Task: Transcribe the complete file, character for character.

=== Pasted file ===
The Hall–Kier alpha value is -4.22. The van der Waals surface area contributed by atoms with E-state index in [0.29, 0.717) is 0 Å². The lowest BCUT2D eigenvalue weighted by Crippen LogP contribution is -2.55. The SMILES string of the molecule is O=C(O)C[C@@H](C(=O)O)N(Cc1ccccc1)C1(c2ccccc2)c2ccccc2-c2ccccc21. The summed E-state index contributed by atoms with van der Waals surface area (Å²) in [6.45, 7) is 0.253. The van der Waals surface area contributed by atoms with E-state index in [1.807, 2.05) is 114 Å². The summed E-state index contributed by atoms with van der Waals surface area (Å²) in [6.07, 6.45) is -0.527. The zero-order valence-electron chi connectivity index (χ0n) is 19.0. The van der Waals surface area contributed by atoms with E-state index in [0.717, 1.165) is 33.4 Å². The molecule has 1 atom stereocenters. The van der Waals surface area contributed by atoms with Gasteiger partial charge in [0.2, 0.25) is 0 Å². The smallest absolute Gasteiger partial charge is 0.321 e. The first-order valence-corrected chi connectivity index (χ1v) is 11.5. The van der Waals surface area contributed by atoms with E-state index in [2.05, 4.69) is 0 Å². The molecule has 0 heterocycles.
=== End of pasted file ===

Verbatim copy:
The Hall–Kier alpha value is -4.22. The van der Waals surface area contributed by atoms with E-state index in [0.29, 0.717) is 0 Å². The lowest BCUT2D eigenvalue weighted by Crippen LogP contribution is -2.55. The SMILES string of the molecule is O=C(O)C[C@@H](C(=O)O)N(Cc1ccccc1)C1(c2ccccc2)c2ccccc2-c2ccccc21. The summed E-state index contributed by atoms with van der Waals surface area (Å²) in [6.45, 7) is 0.253. The van der Waals surface area contributed by atoms with E-state index in [1.807, 2.05) is 114 Å². The summed E-state index contributed by atoms with van der Waals surface area (Å²) in [6.07, 6.45) is -0.527. The zero-order valence-electron chi connectivity index (χ0n) is 19.0. The van der Waals surface area contributed by atoms with E-state index in [0.717, 1.165) is 33.4 Å². The molecule has 1 atom stereocenters. The van der Waals surface area contributed by atoms with Gasteiger partial charge in [0.2, 0.25) is 0 Å². The smallest absolute Gasteiger partial charge is 0.321 e. The first-order valence-corrected chi connectivity index (χ1v) is 11.5. The van der Waals surface area contributed by atoms with E-state index in [2.05, 4.69) is 0 Å². The molecule has 0 heterocycles.